Book Review: Blink by Malcolm Gladwell

Blink: The Power of Thinking Without Thinking (2004) is Malcolm Gladwell‘s psychological and sociological investigation into the human ability to make quick decisions.  This power – which he calls thin-slicing – can be both advantageous and dangerous.  For good or for ill, Gladwell contends that we humans make snap judgments all the time and this book is way of becoming conscious of this quick process.

While I find some of Gladwell’s conclusions hard to swallow, I do enjoy many of his stories and anecdotes.  Examples of what stands out in my memory include:

  • The Warren Harding problem – totally unqualified candidate becomes President because he looks “presidential” to many voters
  • Coca Cola executives changed the formula of Coke because it was losing in blind sip tests to Pepsi, but it turns out that sip tests are a poor judge of the full sensory experience of drinking an entire serving of Coke from the famous bottles or its red cans.
  • Consumers often hate new products because they are unfamiliar (examples include the Aeron chair and All in the Family) and thus it can be tricky to make judgments on a product from consumer testing
  • Project Implicit is a test which shows the associations positive and negative that are made of people due to their race.  (I took a test and got the result  “Your data suggest no difference in your automatic preferences for White people vs. Black people” of which I feel rather sanctimonious about).
  • In improvisational theater, improvisation arises entirely out of how steadfastly the participants adhere to the rule that no suggestion can be denied
  • Comparisons between autistic people and the overstimulated brain of a police officer in hot pursuit of a suspect both lack the ability to interpret facial and behavioral cues.  Gladwell takes us into the failures of judgment that led to the killing of Amadou Diallo and how officers following proper police procedures can protect themselves from this “temporary autism.”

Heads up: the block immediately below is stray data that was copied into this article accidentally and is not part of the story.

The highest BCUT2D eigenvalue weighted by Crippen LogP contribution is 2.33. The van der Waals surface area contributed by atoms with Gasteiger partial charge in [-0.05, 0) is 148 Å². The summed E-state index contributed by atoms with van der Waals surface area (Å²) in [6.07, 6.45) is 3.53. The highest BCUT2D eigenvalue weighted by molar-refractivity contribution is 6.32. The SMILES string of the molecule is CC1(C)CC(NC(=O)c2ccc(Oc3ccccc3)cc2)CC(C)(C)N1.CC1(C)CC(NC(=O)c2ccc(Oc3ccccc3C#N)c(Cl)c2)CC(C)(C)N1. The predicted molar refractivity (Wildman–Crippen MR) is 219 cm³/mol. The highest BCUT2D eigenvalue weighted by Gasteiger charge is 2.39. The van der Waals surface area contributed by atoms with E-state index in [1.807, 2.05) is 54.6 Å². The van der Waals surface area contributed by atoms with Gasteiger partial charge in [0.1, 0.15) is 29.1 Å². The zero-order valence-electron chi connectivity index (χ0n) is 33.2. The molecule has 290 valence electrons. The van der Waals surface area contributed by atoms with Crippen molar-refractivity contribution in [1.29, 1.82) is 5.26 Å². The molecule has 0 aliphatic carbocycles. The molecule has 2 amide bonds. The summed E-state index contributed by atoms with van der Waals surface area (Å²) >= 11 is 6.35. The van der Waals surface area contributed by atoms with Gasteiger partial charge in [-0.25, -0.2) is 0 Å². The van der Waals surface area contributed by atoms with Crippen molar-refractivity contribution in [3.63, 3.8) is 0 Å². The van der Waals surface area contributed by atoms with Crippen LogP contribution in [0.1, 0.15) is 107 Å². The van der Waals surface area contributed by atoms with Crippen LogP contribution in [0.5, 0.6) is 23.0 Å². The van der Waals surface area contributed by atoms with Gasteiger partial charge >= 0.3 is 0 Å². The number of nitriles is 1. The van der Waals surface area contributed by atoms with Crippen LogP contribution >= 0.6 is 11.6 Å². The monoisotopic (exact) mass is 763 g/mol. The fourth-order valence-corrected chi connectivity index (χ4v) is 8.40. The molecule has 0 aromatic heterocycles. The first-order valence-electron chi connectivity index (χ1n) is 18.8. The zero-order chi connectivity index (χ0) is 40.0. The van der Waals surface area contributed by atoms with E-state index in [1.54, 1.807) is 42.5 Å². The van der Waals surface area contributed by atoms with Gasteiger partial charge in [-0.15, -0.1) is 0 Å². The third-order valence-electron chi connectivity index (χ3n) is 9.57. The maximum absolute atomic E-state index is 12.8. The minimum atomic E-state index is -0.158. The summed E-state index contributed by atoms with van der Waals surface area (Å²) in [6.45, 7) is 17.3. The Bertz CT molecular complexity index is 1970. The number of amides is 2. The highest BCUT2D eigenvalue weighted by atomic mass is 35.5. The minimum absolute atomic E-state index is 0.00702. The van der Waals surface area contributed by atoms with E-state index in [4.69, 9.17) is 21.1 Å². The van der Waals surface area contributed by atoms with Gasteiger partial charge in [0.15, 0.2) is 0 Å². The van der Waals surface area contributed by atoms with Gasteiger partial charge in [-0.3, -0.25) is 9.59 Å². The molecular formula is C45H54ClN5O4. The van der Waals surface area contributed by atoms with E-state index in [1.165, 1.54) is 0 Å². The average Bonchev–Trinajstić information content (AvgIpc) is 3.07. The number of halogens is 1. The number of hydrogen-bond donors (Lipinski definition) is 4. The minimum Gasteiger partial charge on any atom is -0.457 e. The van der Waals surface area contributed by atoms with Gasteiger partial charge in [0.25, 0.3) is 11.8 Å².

All in all this was an interesting book, definitely entertaining to listen to while working on mundane tasks.

Blink: The Power of Thinking Without Thinking by Malcolm Gladwell. Hachette Audio (2005), Edition: Unabridged, Audio CD

Book Review: Brilliant Orange by David Winner

Brilliant Orange: The Neurotic Genius of Dutch Football (2001) is an historic and poetic investigation into the culture and sport of the Netherlands by English journalist David Winner.   At the heart of the book is the story of the Amsterdam club AFC Ajax which rose out of the Dutch version of 60’s counterculture with a new style of play, Total Football.   The club dominates Dutch football and becomes the first team from the Netherlands to make an impression in Europe as well winning three consecutive European Champion’s Club cups from 1971-73.

Just as quickly as it rose the club falls apart amid intrasquad rivalries and star players moving on to richer fields in other countries.  But many of the same players are reunited in 1974, this time representing the national team of the Netherlands in the FIFA World Cup.  The Dutch side makes it to the finals only to lose to their rivals from West Germany.  According to Winner, this loss takes on a national hubris and the lasting effect of the loss on Dutch culture takes up a whole chapter on its own.

There are many stars of Dutch football – in fact the key to Total Football is that all the players are highly skilled and versatile enough to move from positions to position – but there is one central figure that dominates this book, Johan Cruyff.  Winner even contends that Cruyff is the most famous living Dutchman, and who am I to argue since I can’t think of anyone other contenders for the title.

These are the central themes of Brilliant Orange, a book that also mixes in:

  • the effect of the Dutch landscape on Dutch architecture
  • the Dutch hatred of Germany and the reasons they give for it
  • how appreciation for football as the “beautiful game” tends to overcome the desire to win
  • the Netherlands “anticlimactic” return to the World Cup final in 1978, again versus the host nation Argentina
  • the oddity of Ajax’s fan base identification with Judaism
  • interviews with Dutch football stars past and present

Author :Winner, David, 1956-

Title : Brilliant orange : the neurotic genius of Dutch football / David Winner.

Edition : Paperback. ed.

Published : London : Bloomsbury, 2001.